They're the night-time companions that nobody in the business wants to recognise. And when guests wake after a night with them they are usually less than impressed. I'm talking, of course, about the parasitic elephant in the room - bedbugs.
Historically the UK has held the fearsome bugs at bay, but increased international travel has facilitated their continued spread. Every hotelier will tell you they don't have a problem with bedbugs, but the very fact that none would talk on the record to Caterer and Hotelkeeper about the issue speak volumes about the fear they strike in operators.
Housekeepers have long known the scale of the problem, which is why the UK Housekeeping Association has held workshops demonstrating detection methods and best practice cleaning solutions.
And with the tourism influx created by the Olympics, the need for housekeepers to be on their guard is greater than ever. When Sydney hosted the games in 2000, Australia saw the bedbug population double (although some put this down to resistance to chemical treatment that saw worldwide figures swell).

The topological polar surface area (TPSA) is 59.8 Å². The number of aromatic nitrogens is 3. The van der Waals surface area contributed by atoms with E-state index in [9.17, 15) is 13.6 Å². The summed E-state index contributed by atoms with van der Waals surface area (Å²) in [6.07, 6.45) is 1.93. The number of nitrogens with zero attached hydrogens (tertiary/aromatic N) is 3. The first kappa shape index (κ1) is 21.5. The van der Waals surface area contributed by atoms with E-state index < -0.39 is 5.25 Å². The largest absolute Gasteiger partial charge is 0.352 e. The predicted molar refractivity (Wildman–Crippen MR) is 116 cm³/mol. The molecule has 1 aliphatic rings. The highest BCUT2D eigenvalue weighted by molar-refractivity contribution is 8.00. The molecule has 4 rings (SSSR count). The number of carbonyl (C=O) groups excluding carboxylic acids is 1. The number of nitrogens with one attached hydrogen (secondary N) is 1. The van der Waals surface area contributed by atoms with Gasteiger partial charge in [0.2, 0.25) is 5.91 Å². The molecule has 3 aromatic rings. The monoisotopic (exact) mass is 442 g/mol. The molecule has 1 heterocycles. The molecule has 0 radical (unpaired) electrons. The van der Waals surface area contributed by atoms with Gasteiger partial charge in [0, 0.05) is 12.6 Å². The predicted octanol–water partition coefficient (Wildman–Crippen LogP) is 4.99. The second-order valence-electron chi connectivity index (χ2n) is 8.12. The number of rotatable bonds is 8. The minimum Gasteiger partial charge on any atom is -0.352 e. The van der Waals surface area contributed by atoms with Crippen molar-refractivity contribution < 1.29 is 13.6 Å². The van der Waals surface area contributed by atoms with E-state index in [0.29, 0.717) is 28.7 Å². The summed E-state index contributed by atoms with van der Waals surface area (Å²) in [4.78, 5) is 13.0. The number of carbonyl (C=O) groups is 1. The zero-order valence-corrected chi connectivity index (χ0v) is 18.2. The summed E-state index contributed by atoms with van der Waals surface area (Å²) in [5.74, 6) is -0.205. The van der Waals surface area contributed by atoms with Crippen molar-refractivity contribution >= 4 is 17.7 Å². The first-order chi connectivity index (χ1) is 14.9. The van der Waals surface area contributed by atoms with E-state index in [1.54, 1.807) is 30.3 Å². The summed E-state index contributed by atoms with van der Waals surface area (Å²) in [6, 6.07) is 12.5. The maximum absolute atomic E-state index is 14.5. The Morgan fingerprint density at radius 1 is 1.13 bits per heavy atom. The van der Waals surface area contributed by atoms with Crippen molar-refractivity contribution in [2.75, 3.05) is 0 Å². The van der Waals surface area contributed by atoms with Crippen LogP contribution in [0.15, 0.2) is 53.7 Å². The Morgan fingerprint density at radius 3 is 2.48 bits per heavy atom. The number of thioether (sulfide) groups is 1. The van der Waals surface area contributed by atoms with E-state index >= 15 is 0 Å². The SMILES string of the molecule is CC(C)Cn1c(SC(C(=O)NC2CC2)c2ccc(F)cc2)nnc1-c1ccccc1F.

No matter what calibre a hotel is, the chances are it will have experienced bedbugs at some point. This week we take a look at the scale of the problem and what can be done to control the risks (Profiting from 2012 - The bedbug menace).
Fortunately, with a thorough bedbug strategy in place, and well briefed housekeeping teams, the menace can be minimised. But it certainly won't go away if ignored - bedbugs can quickly spread and become more costly. By identifying and eradicating an infestation as quickly as possible, operators can save extermination costs - and their reputations.
By James Stagg
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